The Jurassic Garden: Planting in  the Footsteps of the Dinosaurs



by Tom Spencer / Soul of the Garden


All gardeners know that a true garden is never finished. It is always in a state of evolution. Trees grow, shade deepens, some plants adapt and thrive, while others curl up their toes and die. It is definitely Darwinian out there. Instead of being distraught by the inevitable changes that are destined for my back yard, I have decided to get ahead of the evolutionary curve by planning to devolve. When my trees grow I intend to convert my sunny perennial beds into a shady Jurassic garden packed with plants that would make a T-Rex feel right at home.

I have often been accused of being “analog” as opposed to “digital,” a teasing reminder of my somewhat old-fashioned tastes and modes of operation. I figure why not go all the way and get downright primeval? After all, the centerpiece of my back garden is an allee of Bald Cypress trees, primitive yet beautiful plants whose genealogical roots stretch back to the Jurassic. What better way to complement a group of trees that provided roughage for the dinosaurs than to surround them with a mass of other prehistoric leftovers?

I’m not alone when it comes to my dino-fetish. Gardening the Jurassic way has already taken root here in Austin courtesy of the Hartman Prehistoric Gardens, located in the very heart of the Zilker Botanical Gardens in Zilker Park. Popularly known as the dinosaur garden, this acre-and-a-half marvel is the gift of Claudette and David Hartman, two Austinites who stepped in to help the city preserve dinosaur tracks that were discovered in the park in 1992. The Hartmans and a devoted army of volunteers and professionals converted a former quarry site into a Cretaceous re-creation packed with plants from the dino-era.

Craig Nazor served as a horticultural consultant during the construction and planting of the Hartman Garden and continues to volunteer a good portion of his week overseeing its care. He was responsible for choosing much of the plant material used in the garden and is one of the state’s leading authorities on cycads. Cycads are a dramatic family of plants that are among the earliest groups of seed-bearers, so early in fact that they actually pre-date the dinosaurs! Talking with him has given me cycad fever.

Most Austin gardeners are familiar with Sago Palms, the most commonly available form of cycad, but Nazor is intent on introducing many other forms to Central Texas gardens.

“The three closely related cycads—Sago Palm (Cycas revoluta), Prince Sago (Cycas taitungensis), and Cycas panzhihuaensis (no common name)—are all great plants and excellent for our area,” says Nazor. “They are all similar in look, but Cycas taitungensis grows fastest and gets the biggest—it can have an eleven-foot spread, which is the largest of the bunch. The bluish Cycas panzhihuaensis is probably my favorite, and very hardy, but it is not as readily available yet and is rather expensive.”

In the past few years, area nurseries have started to feature a handful of the more unusual forms of cycad. Of these, Dioon edule is probably the most readily available species, but there are at least three different forms to choose from.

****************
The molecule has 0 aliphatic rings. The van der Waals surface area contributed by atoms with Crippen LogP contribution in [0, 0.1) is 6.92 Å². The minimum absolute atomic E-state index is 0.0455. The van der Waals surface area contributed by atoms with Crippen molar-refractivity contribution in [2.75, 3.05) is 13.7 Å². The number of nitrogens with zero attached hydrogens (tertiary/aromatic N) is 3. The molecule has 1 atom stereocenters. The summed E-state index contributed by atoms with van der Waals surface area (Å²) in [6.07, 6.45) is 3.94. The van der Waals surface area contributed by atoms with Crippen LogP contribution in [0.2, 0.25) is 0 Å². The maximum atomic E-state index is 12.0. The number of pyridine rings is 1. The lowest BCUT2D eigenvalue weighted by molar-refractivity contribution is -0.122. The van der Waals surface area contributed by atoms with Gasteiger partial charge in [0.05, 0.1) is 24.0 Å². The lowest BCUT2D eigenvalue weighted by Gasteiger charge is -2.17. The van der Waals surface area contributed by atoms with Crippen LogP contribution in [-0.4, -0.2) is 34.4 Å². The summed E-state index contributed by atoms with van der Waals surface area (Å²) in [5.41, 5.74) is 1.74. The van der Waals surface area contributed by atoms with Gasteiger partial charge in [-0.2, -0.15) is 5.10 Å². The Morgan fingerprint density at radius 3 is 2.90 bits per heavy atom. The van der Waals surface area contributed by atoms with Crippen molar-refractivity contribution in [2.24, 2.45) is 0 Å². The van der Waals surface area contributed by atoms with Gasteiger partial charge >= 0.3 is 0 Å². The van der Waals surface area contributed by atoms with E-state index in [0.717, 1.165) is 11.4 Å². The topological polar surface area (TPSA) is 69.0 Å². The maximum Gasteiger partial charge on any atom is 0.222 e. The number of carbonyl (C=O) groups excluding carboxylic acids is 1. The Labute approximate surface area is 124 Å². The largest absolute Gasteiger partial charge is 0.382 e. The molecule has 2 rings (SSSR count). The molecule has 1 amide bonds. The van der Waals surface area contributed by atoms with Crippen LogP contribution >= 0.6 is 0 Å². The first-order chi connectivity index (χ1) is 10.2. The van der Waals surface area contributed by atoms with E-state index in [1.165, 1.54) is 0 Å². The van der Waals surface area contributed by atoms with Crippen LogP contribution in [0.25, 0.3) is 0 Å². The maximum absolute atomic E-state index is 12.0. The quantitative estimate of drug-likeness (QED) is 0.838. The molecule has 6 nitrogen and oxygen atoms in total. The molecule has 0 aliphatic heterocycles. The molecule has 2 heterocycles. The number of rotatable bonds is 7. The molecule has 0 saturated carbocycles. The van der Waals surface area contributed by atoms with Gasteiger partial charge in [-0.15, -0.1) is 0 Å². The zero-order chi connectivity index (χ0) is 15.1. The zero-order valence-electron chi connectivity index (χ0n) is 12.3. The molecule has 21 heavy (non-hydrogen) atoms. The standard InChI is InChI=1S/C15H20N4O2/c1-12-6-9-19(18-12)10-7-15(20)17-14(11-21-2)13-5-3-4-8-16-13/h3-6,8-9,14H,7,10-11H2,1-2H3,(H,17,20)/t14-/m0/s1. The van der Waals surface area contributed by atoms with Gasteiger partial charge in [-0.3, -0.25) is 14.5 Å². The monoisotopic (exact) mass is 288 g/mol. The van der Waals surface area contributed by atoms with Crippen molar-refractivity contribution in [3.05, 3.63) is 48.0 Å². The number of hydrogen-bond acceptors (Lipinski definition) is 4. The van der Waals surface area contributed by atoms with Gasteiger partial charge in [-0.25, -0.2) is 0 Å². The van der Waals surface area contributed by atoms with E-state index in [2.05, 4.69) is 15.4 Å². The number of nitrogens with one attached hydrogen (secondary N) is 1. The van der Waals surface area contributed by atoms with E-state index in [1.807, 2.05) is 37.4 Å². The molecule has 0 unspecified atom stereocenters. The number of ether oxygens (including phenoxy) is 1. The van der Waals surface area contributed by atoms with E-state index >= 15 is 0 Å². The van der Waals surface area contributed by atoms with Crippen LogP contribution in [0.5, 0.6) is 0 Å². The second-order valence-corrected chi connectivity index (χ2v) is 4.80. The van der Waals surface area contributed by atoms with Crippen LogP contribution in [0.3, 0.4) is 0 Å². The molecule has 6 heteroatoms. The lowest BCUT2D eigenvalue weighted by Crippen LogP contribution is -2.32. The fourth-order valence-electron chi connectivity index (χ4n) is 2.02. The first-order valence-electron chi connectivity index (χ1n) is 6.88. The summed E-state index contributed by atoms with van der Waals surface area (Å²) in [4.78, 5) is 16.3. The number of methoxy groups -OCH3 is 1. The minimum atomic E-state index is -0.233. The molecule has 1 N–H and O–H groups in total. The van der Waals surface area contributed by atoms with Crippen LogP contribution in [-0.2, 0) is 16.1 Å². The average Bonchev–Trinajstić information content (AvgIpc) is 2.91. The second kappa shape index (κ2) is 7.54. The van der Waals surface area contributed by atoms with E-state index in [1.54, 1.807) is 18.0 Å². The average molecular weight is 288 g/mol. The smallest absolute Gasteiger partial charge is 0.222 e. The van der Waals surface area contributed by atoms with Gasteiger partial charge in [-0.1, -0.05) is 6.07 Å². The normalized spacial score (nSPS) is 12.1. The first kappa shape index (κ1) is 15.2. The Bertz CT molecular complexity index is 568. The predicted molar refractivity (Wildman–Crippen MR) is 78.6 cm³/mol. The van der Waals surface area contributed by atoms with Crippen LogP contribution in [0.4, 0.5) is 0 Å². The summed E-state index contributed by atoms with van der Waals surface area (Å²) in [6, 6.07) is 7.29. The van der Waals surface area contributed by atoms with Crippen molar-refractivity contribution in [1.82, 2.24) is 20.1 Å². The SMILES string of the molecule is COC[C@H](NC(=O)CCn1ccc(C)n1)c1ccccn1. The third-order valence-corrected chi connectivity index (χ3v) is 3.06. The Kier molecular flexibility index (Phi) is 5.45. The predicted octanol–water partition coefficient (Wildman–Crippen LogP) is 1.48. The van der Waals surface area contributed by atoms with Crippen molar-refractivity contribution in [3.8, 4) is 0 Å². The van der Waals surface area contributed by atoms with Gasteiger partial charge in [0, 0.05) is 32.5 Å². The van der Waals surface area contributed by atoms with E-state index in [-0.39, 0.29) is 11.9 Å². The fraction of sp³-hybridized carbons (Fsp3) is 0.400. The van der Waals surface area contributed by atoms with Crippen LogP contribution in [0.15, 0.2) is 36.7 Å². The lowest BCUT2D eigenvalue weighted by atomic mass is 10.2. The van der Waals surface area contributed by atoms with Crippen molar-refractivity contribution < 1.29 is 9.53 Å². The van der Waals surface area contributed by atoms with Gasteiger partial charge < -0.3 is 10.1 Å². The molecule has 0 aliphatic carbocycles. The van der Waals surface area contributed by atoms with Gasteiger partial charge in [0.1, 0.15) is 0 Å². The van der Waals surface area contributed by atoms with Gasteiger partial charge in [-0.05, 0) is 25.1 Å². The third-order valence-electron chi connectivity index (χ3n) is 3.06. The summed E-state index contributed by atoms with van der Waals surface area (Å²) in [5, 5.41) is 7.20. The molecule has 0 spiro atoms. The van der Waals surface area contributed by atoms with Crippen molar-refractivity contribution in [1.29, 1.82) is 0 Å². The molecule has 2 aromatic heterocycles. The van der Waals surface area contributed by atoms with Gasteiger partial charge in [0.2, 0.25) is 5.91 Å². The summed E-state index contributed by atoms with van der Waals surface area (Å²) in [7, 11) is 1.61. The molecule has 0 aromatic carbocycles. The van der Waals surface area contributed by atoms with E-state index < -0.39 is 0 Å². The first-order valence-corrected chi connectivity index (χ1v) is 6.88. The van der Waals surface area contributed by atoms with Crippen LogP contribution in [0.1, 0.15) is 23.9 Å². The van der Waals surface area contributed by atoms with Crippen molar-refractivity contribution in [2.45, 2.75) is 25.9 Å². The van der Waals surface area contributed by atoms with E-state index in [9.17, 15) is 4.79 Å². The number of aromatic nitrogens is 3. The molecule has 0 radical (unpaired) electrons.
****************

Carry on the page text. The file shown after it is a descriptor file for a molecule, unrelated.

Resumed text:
Nazor has tried them all, “The toughest of the bunch is Dioon edule variety angustifolia. The bluest one is Dioon edule variety Queretaro. I have a number of seedlings of Queretaro that are going out in the Hartman Prehistoric Garden in a few years. I have seen large ones and they look stunning. All can easily take the worst Austin weather, don’t mind limestone in the least, and are highly toxic to deer.”

Nazor has planted many other varieties of cycad in the Hartman Prehistoric Garden, but on a recent visit I was struck by how many common garden favorites have a similar ancient pedigree. I was most surprised to see birch trees growing along the paths. River Birch (Betula nigra) is an East Texas native and is one of my all-time favorite plants. I was pleased to see it being tried in an Austin setting. (Note: this is most definitely not a plant for folks gardening on limestone.)

Magnolias were well represented too. This is another very old plant family and there are many forms that do well in the Austin area. Little Gem Magnolia is a dwarf form of our standard Southern Magnolia (Magnolia grandiflora) and is well suited to many garden locations. Another East Texas native that has found a home where the dinosaurs roamed is the Sweet Bay Magnolia (Magnolia virginiana). This semi-deciduous tree has blossoms that are much smaller than the Southern Magnolia, but what they lack in size is more than made up for by their delicious lemon fragrance. They also feature distinctive lime-green foliage that has a pale silvery backside. I would love to include a Sweet Bay in my garden and will monitor performance of the plants in the Hartman garden.

Palms trees of every description also abound in the Hartman garden, so many that they will require their own article. There are all sorts of exotic varieties, but the one that I was really excited about is our little native palm, the Sabal minor, or Dwarf Palmetto. You see, I have already planted a dinosaur garden under the established trees in our front yard. It doesn’t look Jurassic just yet (the plants have only been in the ground for a few weeks) but I can’t wait until our grove of sixteen Palmettos starts to make its presence felt amid the St. Augustine lawns that line our street. Do you think the neighbors will mind when I install a statue of Godzilla?


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